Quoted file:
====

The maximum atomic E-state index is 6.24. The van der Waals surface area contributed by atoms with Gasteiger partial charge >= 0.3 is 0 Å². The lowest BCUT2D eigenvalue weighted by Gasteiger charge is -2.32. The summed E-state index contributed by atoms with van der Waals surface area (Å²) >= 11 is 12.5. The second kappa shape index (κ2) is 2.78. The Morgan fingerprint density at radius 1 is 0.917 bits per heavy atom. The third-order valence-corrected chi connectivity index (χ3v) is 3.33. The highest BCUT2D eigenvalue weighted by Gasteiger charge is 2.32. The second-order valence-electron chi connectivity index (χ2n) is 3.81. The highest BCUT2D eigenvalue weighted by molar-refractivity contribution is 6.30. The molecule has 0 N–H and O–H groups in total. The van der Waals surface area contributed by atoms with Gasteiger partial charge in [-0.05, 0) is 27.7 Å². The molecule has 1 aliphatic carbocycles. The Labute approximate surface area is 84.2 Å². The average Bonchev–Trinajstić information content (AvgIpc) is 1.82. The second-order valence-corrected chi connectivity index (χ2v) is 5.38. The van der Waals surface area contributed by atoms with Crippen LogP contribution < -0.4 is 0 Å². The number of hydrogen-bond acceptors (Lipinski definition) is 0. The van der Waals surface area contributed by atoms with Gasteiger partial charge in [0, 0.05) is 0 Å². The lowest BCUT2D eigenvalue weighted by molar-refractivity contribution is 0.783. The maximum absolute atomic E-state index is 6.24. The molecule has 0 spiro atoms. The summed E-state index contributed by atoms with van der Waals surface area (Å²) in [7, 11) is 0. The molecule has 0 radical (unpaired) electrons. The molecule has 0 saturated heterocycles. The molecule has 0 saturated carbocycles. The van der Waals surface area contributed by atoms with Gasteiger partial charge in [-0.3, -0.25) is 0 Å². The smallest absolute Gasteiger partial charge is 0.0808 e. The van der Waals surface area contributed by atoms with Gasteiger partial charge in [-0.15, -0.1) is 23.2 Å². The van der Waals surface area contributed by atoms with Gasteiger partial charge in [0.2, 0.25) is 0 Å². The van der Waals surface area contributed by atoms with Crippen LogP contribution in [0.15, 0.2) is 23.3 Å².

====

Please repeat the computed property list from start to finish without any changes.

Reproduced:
The maximum atomic E-state index is 6.24. The van der Waals surface area contributed by atoms with Gasteiger partial charge >= 0.3 is 0 Å². The lowest BCUT2D eigenvalue weighted by Gasteiger charge is -2.32. The summed E-state index contributed by atoms with van der Waals surface area (Å²) >= 11 is 12.5. The second kappa shape index (κ2) is 2.78. The Morgan fingerprint density at radius 1 is 0.917 bits per heavy atom. The third-order valence-corrected chi connectivity index (χ3v) is 3.33. The highest BCUT2D eigenvalue weighted by Gasteiger charge is 2.32. The second-order valence-electron chi connectivity index (χ2n) is 3.81. The highest BCUT2D eigenvalue weighted by molar-refractivity contribution is 6.30. The molecule has 0 N–H and O–H groups in total. The van der Waals surface area contributed by atoms with Gasteiger partial charge in [-0.05, 0) is 27.7 Å². The molecule has 1 aliphatic carbocycles. The Labute approximate surface area is 84.2 Å². The average Bonchev–Trinajstić information content (AvgIpc) is 1.82. The second-order valence-corrected chi connectivity index (χ2v) is 5.38. The van der Waals surface area contributed by atoms with Crippen LogP contribution < -0.4 is 0 Å². The number of hydrogen-bond acceptors (Lipinski definition) is 0. The van der Waals surface area contributed by atoms with Gasteiger partial charge in [0, 0.05) is 0 Å². The lowest BCUT2D eigenvalue weighted by molar-refractivity contribution is 0.783. The maximum absolute atomic E-state index is 6.24. The molecule has 0 spiro atoms. The summed E-state index contributed by atoms with van der Waals surface area (Å²) in [7, 11) is 0. The molecule has 0 radical (unpaired) electrons. The molecule has 0 saturated heterocycles. The molecule has 0 saturated carbocycles. The van der Waals surface area contributed by atoms with Gasteiger partial charge in [-0.3, -0.25) is 0 Å². The smallest absolute Gasteiger partial charge is 0.0808 e. The van der Waals surface area contributed by atoms with Gasteiger partial charge in [-0.15, -0.1) is 23.2 Å². The van der Waals surface area contributed by atoms with Gasteiger partial charge in [0.2, 0.25) is 0 Å². The van der Waals surface area contributed by atoms with Crippen LogP contribution in [0.15, 0.2) is 23.3 Å².